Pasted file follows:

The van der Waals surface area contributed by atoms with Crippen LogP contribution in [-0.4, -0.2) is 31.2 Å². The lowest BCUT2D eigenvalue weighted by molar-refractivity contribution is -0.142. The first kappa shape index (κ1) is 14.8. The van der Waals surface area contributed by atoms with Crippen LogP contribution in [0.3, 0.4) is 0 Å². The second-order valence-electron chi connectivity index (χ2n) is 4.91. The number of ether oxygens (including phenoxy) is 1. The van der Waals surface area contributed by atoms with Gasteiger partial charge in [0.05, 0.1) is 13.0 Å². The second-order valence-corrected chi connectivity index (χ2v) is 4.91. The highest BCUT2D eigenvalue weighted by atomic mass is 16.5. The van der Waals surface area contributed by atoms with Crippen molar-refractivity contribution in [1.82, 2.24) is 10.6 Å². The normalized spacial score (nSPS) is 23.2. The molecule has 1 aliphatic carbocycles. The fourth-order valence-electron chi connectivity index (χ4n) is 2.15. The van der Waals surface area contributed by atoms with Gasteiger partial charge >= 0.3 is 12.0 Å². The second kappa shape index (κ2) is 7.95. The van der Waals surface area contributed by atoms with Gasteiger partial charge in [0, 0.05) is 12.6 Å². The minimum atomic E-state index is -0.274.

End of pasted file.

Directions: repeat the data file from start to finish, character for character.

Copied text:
The van der Waals surface area contributed by atoms with Crippen LogP contribution in [-0.4, -0.2) is 31.2 Å². The lowest BCUT2D eigenvalue weighted by molar-refractivity contribution is -0.142. The first kappa shape index (κ1) is 14.8. The van der Waals surface area contributed by atoms with Crippen LogP contribution in [0.3, 0.4) is 0 Å². The second-order valence-electron chi connectivity index (χ2n) is 4.91. The number of ether oxygens (including phenoxy) is 1. The van der Waals surface area contributed by atoms with Gasteiger partial charge in [0.05, 0.1) is 13.0 Å². The second-order valence-corrected chi connectivity index (χ2v) is 4.91. The highest BCUT2D eigenvalue weighted by atomic mass is 16.5. The van der Waals surface area contributed by atoms with Crippen molar-refractivity contribution in [1.82, 2.24) is 10.6 Å². The normalized spacial score (nSPS) is 23.2. The molecule has 1 aliphatic carbocycles. The fourth-order valence-electron chi connectivity index (χ4n) is 2.15. The van der Waals surface area contributed by atoms with Gasteiger partial charge >= 0.3 is 12.0 Å². The second kappa shape index (κ2) is 7.95. The van der Waals surface area contributed by atoms with Gasteiger partial charge in [0, 0.05) is 12.6 Å². The minimum atomic E-state index is -0.274.